When a proglottid enlarges and develops to a certain stage and size, becoming sexually mature, gametes (essentially sperm) from the male testicular components of that proglottid segment or a nearby proglottid segment (as mentioned before, there can be cross-fertilization from proglottid to proglottid) fertilize the eggs (female) present within that proglottid segment. The newly fertilized Taenia taeniaeformis tapeworm eggs mature inside of the proglottid, developing embryos inside of them, and the proglottid continues to grow in size. A proglottid that contains fertilized eggs is said to be "gravid" (i.e. a gravid proglottid).

Once the fertilized tapeworm eggs are fully-matured (ready to enter the next stage of the Taenia taeniaeformis tapeworm life cycle), the now-enlarged, fat proglottid segment bearing them breaks away from the main body of the feline tapeworm. This proglottid segment exits the definitive host cat's body intact via the anus. The segment either physically crawls from the anus of the cat by contracting its muscles and creeping along (people spotting these crawling proglottid segments often think that their cat is infested with fly maggots) or it is voided in the stools as the cat defecates. Sometimes a large section of the Taenia taeniaeformis tapeworm (several proglottids in length) breaks away and is voided in the cat's feces. These longer sections of feline tapeworm are almost invariably found by cat owners, often causing alarm, particularly if the cat toilets in a litter tray that the owner has to clean.

Once outside of the cat, the shed proglottid segment continues to writhe, breaking apart and expelling its fertilized, matured tapeworm eggs into the environment as it does so. Taeniids like Taenia taeniaeformis lack a pore for the eggs to come out of and so the proglottid needs to physically split open to release them. The eggs of Taenia taeniaeformis are expelled from the proglottid segment individually. Each tapeworm egg is infective the moment it exits the proglottid and generally contains an embryo (called a hexacanth) that has the potential to develop into an adult Taenia taeniaeformis feline tapeworm at some point in the future (all going to plan with regard to the life cycle requirements of this cat tapeworm species, of course).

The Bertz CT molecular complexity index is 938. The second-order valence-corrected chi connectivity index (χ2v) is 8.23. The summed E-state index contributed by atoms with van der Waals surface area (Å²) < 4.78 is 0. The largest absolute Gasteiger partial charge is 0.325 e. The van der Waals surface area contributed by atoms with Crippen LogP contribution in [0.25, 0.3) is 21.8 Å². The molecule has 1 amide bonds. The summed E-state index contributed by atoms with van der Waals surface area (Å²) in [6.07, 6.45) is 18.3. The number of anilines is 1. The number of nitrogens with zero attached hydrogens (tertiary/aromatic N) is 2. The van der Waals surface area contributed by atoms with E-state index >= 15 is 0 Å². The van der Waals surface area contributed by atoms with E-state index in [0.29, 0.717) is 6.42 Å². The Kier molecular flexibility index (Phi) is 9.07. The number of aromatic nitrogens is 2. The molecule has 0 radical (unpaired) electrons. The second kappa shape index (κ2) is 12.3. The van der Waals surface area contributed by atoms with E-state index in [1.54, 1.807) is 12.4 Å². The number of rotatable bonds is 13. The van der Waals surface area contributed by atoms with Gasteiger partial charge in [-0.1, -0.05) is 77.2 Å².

When a rodent intermediate host (e.g. rat, mouse, vole) consumes the egg/s of the feline tapeworm, the tapeworm embryos contained inside of these eggs survive ingestion and hatch from their eggs within the intestines of the intermediate host animal. These Taenia taeniaeformis tapeworm embryos (termed hexacanths or "first stage larvae") migrate across the intestinal wall and establish themselves within the liver of the intermediate host rodent. Here they develop and enlarge further, forming a fluid-filled, thin-walled, cystic, secondary larval tapeworm stage called a "tapeworm cyst" or "second stage larva." The technical term for the second-stage larva or "cyst" of the Taenia taeniaeformis tapeworm is a "strobilocercus" (see section 1 of our main Taenia page for detailed information on the various forms of tapeworm larval cyst, including the strobilocercus).

The strobilocercus larva of Taenia taeniaeformis, imbedded in the liver of the rodent intermediate host, takes on the form of a spherical, expanding, fluid-filled, bladder-like structure with a thin, almost-see-through, outer wall. These larval "cysts" are typically very small (after all, they need to fit inside of a tiny rodent liver). The inner lining of the larval tapeworm strobilocercus cyst or 'bladder' is called a "germinal lining". It actively generates within the fluidy, cystic confines one miniature larval tapeworm "head" or "scolex" (this tiny tapeworm head is termed a scolex, 'scolice or protoscolice). This tiny tapeworm "head" is the individual unit that will go on to become the adult tapeworm when the Taenia taeniaeformis larval cyst is later consumed by the definitive host cat when it hunts and eats the infested rodent.